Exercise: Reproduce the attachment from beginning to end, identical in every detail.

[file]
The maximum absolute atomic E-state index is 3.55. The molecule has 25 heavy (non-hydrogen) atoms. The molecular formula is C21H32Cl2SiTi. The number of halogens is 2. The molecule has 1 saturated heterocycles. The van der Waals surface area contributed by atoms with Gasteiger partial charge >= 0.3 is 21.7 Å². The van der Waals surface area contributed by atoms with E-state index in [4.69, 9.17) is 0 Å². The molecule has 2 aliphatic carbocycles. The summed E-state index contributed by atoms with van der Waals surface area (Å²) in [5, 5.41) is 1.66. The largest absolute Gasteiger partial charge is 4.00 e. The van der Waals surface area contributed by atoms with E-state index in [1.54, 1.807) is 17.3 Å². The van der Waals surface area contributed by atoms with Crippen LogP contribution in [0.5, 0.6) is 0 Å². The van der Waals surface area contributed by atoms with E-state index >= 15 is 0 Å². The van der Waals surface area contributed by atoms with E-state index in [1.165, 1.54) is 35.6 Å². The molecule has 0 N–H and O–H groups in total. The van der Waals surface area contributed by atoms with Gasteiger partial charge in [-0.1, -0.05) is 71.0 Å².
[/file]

The maximum absolute atomic E-state index is 3.55. The molecule has 25 heavy (non-hydrogen) atoms. The molecular formula is C21H32Cl2SiTi. The number of halogens is 2. The molecule has 1 saturated heterocycles. The van der Waals surface area contributed by atoms with Gasteiger partial charge >= 0.3 is 21.7 Å². The van der Waals surface area contributed by atoms with E-state index in [4.69, 9.17) is 0 Å². The molecule has 2 aliphatic carbocycles. The summed E-state index contributed by atoms with van der Waals surface area (Å²) in [5, 5.41) is 1.66. The largest absolute Gasteiger partial charge is 4.00 e. The van der Waals surface area contributed by atoms with E-state index in [1.54, 1.807) is 17.3 Å². The van der Waals surface area contributed by atoms with Crippen LogP contribution in [0.5, 0.6) is 0 Å². The van der Waals surface area contributed by atoms with E-state index >= 15 is 0 Å². The van der Waals surface area contributed by atoms with E-state index in [1.165, 1.54) is 35.6 Å². The molecule has 0 N–H and O–H groups in total. The van der Waals surface area contributed by atoms with Gasteiger partial charge in [-0.1, -0.05) is 71.0 Å².